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Despite offering few details on the mechanism linking European Union (EU) funding with the rule of law, the recent deal on the 2021-2027 budget and recovery fund still raises the probability of financial penalties to countries with perceived rule of law deficiencies, most notably Hungary and Poland. A more specific proposal for the implementation of such mechanism is expected during Germany’s presidency of the EU, which runs until the end of the year. It might be subject to approval by qualified majority in the Council and an absolute majority in the European Parliament, which limits Hungary’s and Poland’s chances of blocking it.
The recent agreement on the seven-year EU budget and a recovery fund was delightfully welcomed across Central and Eastern Europe (CEE), which will see considerably higher allocations compared to the 2014-2020 period. Leaders of the right-wing governments in Hungary and Poland have been celebrating a double victory as the linkage between the distribution of EU funds and rule of law principles in the Council conclusions is rather vague and lacks a specific mechanism for implementation. However, such celebrations might be premature.
The language on the rule of law issue was likely diluted to facilitate overall agreement on the long-negotiated deal. However, the communique still refers to the fundamental principle of rule of law conditionality for distributing the EU funds, with the specific mechanism for its application postponed to a later stage. Importantly, the introduction of such mechanism may now merely require qualified majority support in the Council (meaning 55% or 15/27 of the EU member states representing 65% of the bloc’s population) and an absolute majority in the European Parliament. This means that Hungary and Poland alone will not be able to block the initiative. These countries might be joined by, for example, Slovenia, whose right-wing Prime Minister Janez Jansa is advancing a controversial reform of public media. Lithuania could also stand by Poland, which relies on Warsaw for strategic security and energy reasons. However, it is still highly dubious whether Poland and Hungary would manage to secure sufficient backing to block the adoption of such a mechanism.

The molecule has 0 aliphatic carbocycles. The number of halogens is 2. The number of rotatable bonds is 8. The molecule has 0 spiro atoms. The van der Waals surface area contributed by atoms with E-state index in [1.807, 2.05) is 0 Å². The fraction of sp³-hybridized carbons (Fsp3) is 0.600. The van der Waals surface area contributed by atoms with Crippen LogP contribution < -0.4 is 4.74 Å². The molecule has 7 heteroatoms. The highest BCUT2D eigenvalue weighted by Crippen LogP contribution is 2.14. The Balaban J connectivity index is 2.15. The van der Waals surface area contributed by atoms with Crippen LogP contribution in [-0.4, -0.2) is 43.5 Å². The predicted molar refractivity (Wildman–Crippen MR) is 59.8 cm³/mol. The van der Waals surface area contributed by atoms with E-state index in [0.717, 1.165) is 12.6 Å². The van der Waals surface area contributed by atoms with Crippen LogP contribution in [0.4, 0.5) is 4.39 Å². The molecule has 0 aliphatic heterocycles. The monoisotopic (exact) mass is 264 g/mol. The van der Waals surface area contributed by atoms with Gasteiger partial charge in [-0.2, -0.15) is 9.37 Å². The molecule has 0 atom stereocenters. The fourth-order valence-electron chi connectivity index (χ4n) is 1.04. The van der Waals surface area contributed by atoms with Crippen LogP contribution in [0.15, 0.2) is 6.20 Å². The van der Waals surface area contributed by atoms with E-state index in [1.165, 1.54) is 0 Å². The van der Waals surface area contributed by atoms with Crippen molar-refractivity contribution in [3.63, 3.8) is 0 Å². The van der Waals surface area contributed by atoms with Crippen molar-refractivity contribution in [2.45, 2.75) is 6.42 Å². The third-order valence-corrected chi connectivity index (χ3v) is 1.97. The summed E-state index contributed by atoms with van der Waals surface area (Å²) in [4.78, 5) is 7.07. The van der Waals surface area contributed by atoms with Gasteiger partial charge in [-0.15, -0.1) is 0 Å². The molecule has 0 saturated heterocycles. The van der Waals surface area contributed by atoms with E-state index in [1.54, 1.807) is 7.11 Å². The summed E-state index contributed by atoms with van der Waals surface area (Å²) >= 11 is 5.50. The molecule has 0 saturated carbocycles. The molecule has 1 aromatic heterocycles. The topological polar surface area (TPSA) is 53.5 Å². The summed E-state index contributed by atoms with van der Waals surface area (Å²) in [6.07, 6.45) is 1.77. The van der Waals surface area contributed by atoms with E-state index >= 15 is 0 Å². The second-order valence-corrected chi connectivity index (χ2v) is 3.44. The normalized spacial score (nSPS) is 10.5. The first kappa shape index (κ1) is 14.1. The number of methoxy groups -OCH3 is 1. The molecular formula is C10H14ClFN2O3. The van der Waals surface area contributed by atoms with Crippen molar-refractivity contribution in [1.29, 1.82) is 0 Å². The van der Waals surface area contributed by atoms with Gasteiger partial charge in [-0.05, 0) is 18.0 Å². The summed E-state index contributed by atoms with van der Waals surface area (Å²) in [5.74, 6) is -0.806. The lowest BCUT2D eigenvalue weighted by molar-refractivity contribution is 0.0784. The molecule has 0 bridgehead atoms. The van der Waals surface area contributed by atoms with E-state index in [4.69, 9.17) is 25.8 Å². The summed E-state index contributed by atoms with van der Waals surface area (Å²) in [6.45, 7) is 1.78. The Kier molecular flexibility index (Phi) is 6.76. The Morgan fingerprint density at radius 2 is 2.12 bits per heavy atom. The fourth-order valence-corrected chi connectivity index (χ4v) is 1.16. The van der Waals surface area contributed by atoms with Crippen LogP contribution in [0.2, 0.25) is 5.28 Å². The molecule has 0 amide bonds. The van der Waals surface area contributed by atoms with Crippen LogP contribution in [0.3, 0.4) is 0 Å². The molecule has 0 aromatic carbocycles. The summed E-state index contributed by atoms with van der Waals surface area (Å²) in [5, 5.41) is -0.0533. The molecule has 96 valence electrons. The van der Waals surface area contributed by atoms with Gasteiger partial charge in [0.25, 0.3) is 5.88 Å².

While details for the rule of law mechanism are still lacking, the agreed deal outlines the overall principle that measures (penalties) proposed by European Commission in case of breaches would be adopted by the Council by qualified majority. On the one hand, that would be a step back from the 2018 proposal calling for such measures to be adopted by qualified reverse majority (meaning that they enter into force unless rejected by qualified majority in the Council). On the other hand, the current proposal still notably raises the probability of reduced EU funding for member states with rule of law deficiencies, as sanctions under the current Article 7 procedure can be introduced only by unanimous decision in the Council.
The timeline for the introduction of a more specific mechanism remains unclear. However, with the rule of law being one of the key topics of Germany’s presidency of the Council of the EU, it could be expected in the second half of 2020. Calls in the European Parliament to strengthen the rule of law conditionality as well as Poland’s intentions to continue with the controversial judiciary and media reforms may give additional impetus for this.